Interactive Brokers LLC agreed to pay a fine of US $5.5 million to the Financial Industry Regulatory Authority to settle allegations that, from July 2012 through June 2015, it purportedly failed to comply with certain aspects of the Securities and Exchange Commission’s Regulation SHO, and failed to have and follow written supervisory procedures reasonably designed to detect such failures. Moreover, said FINRA, the firm failed to act on red flags of relevant failures, including internal audit findings and “multiple internal warnings” from the firm’s clearing and compliance departments.

IB is a broker-dealer licensed by the Securities and Exchange Commission and a member of FINRA.

Among other things, Reg SHO generally requires broker-dealers to close out short sales where delivery of the quantity of the relevant security has not occurred (a so-called “failed to deliver” or “FTD”) by borrowing or purchasing the same quantity of a like-kind security by the beginning of regular trading hours on the settlement day following the settlement date. (Click here to access SEC Rule 204(a), and here for 17 CFR 242.204(a).) The SEC claimed that, during the relevant time, IB failed to close out open FTDs on at least 2,329 occasions.

Moreover, Reg SHO also prohibits a broker-dealer from engaging in short sales in a security subject to an FTD without first borrowing or arranging to borrow the security. FINRA claimed that IB violated this requirement on approximately 28,000 occasions during the relevant time because its automated systems incorrectly gave credit for borrows that were not delivered and thus did not correct the FTD.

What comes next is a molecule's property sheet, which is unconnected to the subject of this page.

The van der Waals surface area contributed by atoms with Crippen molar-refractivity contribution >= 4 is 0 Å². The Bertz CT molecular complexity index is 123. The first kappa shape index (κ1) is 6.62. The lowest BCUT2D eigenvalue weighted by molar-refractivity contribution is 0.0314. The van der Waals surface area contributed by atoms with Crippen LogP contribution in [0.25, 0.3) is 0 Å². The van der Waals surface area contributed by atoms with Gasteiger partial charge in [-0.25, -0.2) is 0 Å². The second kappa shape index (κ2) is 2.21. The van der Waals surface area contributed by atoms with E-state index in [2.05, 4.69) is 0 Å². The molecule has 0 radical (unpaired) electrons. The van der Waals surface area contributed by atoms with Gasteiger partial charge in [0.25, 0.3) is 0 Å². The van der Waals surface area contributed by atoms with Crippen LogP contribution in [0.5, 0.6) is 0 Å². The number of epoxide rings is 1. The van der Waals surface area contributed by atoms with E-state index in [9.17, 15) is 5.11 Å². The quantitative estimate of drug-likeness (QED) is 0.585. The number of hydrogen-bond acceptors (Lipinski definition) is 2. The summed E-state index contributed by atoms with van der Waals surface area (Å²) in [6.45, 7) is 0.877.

IB agreed to the FINRA settlement without admitting or denying any findings.

Compliance Weeds: Under Reg SHO (click here to access this regulation at 15 USC §§ 242.200 - 242.204), a broker-dealer accepting a short sale of an equity security from a customer (or engaging in a short sale in its own proprietary account) must first borrow the security, enter into a bona fide arrangement to borrow the security, or have reasonable grounds to believe the security can be borrowed before the delivery date. Broker-dealers comply with this so-called “locate requirement” by maintaining so-called “easy to borrow” lists, which set forth equity securities they reasonably believe they can borrow. Absent an authorized basis, brokers that are participants on a registered clearing agency must close out FTD transactions by no later than the beginning of trading on the settlement day following settlement day of the relevant securities (T+3). However, if the participant can demonstrate that a failoccurred from a long sale or is attributable to bona fide market maker activities, it must close out the relevant securities by no later than the beginning of trading on the third consecutive settlement following the settlement date (T+5). Many other very technical requirements may apply. (Click here for background regarding Reg SHO in an SEC publication, Key  Points About Regulation SHO.)